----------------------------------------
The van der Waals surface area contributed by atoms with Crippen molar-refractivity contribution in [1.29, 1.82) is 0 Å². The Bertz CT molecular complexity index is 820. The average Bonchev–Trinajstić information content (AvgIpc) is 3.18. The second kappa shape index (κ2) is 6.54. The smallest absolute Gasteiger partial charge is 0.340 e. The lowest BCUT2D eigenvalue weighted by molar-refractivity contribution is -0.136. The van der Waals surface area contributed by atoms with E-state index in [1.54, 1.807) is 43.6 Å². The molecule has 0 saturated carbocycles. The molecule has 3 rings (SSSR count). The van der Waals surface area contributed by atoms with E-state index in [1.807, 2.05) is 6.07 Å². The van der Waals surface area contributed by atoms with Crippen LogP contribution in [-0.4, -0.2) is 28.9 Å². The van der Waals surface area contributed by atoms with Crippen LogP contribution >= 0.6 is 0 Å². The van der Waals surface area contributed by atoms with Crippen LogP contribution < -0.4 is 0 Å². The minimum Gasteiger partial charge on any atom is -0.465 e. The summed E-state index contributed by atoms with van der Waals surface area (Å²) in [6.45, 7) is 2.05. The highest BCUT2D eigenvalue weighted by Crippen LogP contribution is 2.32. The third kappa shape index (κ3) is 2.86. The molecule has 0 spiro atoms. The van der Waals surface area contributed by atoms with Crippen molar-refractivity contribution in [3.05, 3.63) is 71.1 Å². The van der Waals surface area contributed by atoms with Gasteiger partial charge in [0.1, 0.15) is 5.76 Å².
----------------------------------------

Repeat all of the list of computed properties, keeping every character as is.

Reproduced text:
The van der Waals surface area contributed by atoms with Crippen molar-refractivity contribution in [1.29, 1.82) is 0 Å². The Bertz CT molecular complexity index is 820. The average Bonchev–Trinajstić information content (AvgIpc) is 3.18. The second kappa shape index (κ2) is 6.54. The smallest absolute Gasteiger partial charge is 0.340 e. The lowest BCUT2D eigenvalue weighted by molar-refractivity contribution is -0.136. The van der Waals surface area contributed by atoms with E-state index in [1.54, 1.807) is 43.6 Å². The molecule has 0 saturated carbocycles. The molecule has 3 rings (SSSR count). The van der Waals surface area contributed by atoms with E-state index in [1.807, 2.05) is 6.07 Å². The van der Waals surface area contributed by atoms with Crippen LogP contribution in [-0.4, -0.2) is 28.9 Å². The van der Waals surface area contributed by atoms with Crippen LogP contribution >= 0.6 is 0 Å². The van der Waals surface area contributed by atoms with Crippen LogP contribution < -0.4 is 0 Å². The minimum Gasteiger partial charge on any atom is -0.465 e. The summed E-state index contributed by atoms with van der Waals surface area (Å²) in [6.45, 7) is 2.05. The highest BCUT2D eigenvalue weighted by Crippen LogP contribution is 2.32. The third kappa shape index (κ3) is 2.86. The molecule has 0 spiro atoms. The van der Waals surface area contributed by atoms with Crippen molar-refractivity contribution in [3.05, 3.63) is 71.1 Å². The van der Waals surface area contributed by atoms with Gasteiger partial charge in [0.1, 0.15) is 5.76 Å².